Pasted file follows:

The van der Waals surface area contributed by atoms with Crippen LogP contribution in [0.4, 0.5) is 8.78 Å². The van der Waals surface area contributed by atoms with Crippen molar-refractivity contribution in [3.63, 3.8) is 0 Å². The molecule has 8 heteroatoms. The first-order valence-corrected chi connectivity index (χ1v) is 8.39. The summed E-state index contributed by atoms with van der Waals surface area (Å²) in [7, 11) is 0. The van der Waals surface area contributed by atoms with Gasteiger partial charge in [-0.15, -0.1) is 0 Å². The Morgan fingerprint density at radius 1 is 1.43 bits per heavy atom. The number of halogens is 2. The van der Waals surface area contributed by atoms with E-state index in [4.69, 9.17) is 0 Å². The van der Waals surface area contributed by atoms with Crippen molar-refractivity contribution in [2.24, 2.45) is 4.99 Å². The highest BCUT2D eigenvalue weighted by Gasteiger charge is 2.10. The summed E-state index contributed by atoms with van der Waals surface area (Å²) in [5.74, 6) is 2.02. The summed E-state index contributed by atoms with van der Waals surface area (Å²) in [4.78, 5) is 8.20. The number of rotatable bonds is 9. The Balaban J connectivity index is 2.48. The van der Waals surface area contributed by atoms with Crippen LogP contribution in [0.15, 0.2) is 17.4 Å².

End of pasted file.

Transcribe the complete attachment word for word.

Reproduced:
The van der Waals surface area contributed by atoms with Crippen LogP contribution in [0.4, 0.5) is 8.78 Å². The van der Waals surface area contributed by atoms with Crippen molar-refractivity contribution in [3.63, 3.8) is 0 Å². The molecule has 8 heteroatoms. The first-order valence-corrected chi connectivity index (χ1v) is 8.39. The summed E-state index contributed by atoms with van der Waals surface area (Å²) in [7, 11) is 0. The van der Waals surface area contributed by atoms with Gasteiger partial charge in [-0.15, -0.1) is 0 Å². The Morgan fingerprint density at radius 1 is 1.43 bits per heavy atom. The number of halogens is 2. The van der Waals surface area contributed by atoms with E-state index in [4.69, 9.17) is 0 Å². The van der Waals surface area contributed by atoms with Crippen molar-refractivity contribution in [2.24, 2.45) is 4.99 Å². The highest BCUT2D eigenvalue weighted by Gasteiger charge is 2.10. The summed E-state index contributed by atoms with van der Waals surface area (Å²) in [5.74, 6) is 2.02. The summed E-state index contributed by atoms with van der Waals surface area (Å²) in [4.78, 5) is 8.20. The number of rotatable bonds is 9. The Balaban J connectivity index is 2.48. The van der Waals surface area contributed by atoms with Crippen LogP contribution in [0.15, 0.2) is 17.4 Å².